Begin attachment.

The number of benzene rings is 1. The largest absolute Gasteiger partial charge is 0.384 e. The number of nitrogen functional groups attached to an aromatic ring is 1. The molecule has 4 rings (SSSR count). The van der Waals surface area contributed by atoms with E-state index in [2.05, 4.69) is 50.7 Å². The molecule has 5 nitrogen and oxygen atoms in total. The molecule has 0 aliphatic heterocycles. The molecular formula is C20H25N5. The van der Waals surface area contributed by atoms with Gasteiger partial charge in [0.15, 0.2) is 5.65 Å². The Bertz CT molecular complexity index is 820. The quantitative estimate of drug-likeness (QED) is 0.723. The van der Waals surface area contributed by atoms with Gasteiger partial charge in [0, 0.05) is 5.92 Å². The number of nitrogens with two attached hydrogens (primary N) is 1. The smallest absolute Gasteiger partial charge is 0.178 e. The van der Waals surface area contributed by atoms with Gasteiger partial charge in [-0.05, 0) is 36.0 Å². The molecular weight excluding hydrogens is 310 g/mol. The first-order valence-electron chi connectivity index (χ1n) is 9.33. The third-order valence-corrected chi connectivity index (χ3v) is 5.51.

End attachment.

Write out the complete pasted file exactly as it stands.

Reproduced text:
The number of benzene rings is 1. The largest absolute Gasteiger partial charge is 0.384 e. The number of nitrogen functional groups attached to an aromatic ring is 1. The molecule has 4 rings (SSSR count). The van der Waals surface area contributed by atoms with E-state index in [2.05, 4.69) is 50.7 Å². The molecule has 5 nitrogen and oxygen atoms in total. The molecule has 0 aliphatic heterocycles. The molecular formula is C20H25N5. The van der Waals surface area contributed by atoms with Gasteiger partial charge in [0.15, 0.2) is 5.65 Å². The Bertz CT molecular complexity index is 820. The quantitative estimate of drug-likeness (QED) is 0.723. The van der Waals surface area contributed by atoms with Gasteiger partial charge in [0, 0.05) is 5.92 Å². The number of nitrogens with two attached hydrogens (primary N) is 1. The smallest absolute Gasteiger partial charge is 0.178 e. The van der Waals surface area contributed by atoms with Gasteiger partial charge in [-0.05, 0) is 36.0 Å². The molecular weight excluding hydrogens is 310 g/mol. The first-order valence-electron chi connectivity index (χ1n) is 9.33. The third-order valence-corrected chi connectivity index (χ3v) is 5.51.